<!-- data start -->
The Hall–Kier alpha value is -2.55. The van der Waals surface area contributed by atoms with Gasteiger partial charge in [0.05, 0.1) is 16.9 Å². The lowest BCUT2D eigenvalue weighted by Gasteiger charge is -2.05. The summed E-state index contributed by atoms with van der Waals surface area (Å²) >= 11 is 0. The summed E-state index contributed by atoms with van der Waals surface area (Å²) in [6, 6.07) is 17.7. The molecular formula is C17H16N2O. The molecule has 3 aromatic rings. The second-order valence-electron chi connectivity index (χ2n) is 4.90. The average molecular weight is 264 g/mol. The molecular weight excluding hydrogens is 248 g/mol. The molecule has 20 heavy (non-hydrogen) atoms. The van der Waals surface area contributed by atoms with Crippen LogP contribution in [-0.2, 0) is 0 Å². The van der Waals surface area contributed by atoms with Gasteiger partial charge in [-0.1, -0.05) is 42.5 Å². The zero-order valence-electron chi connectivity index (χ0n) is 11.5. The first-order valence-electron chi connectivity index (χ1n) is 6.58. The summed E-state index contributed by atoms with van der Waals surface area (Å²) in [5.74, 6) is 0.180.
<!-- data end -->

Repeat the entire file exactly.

The Hall–Kier alpha value is -2.55. The van der Waals surface area contributed by atoms with Gasteiger partial charge in [0.05, 0.1) is 16.9 Å². The lowest BCUT2D eigenvalue weighted by Gasteiger charge is -2.05. The summed E-state index contributed by atoms with van der Waals surface area (Å²) >= 11 is 0. The summed E-state index contributed by atoms with van der Waals surface area (Å²) in [6, 6.07) is 17.7. The molecular formula is C17H16N2O. The molecule has 3 aromatic rings. The second-order valence-electron chi connectivity index (χ2n) is 4.90. The average molecular weight is 264 g/mol. The molecular weight excluding hydrogens is 248 g/mol. The molecule has 20 heavy (non-hydrogen) atoms. The van der Waals surface area contributed by atoms with Crippen LogP contribution in [-0.2, 0) is 0 Å². The van der Waals surface area contributed by atoms with Gasteiger partial charge in [-0.1, -0.05) is 42.5 Å². The zero-order valence-electron chi connectivity index (χ0n) is 11.5. The first-order valence-electron chi connectivity index (χ1n) is 6.58. The summed E-state index contributed by atoms with van der Waals surface area (Å²) in [5.74, 6) is 0.180.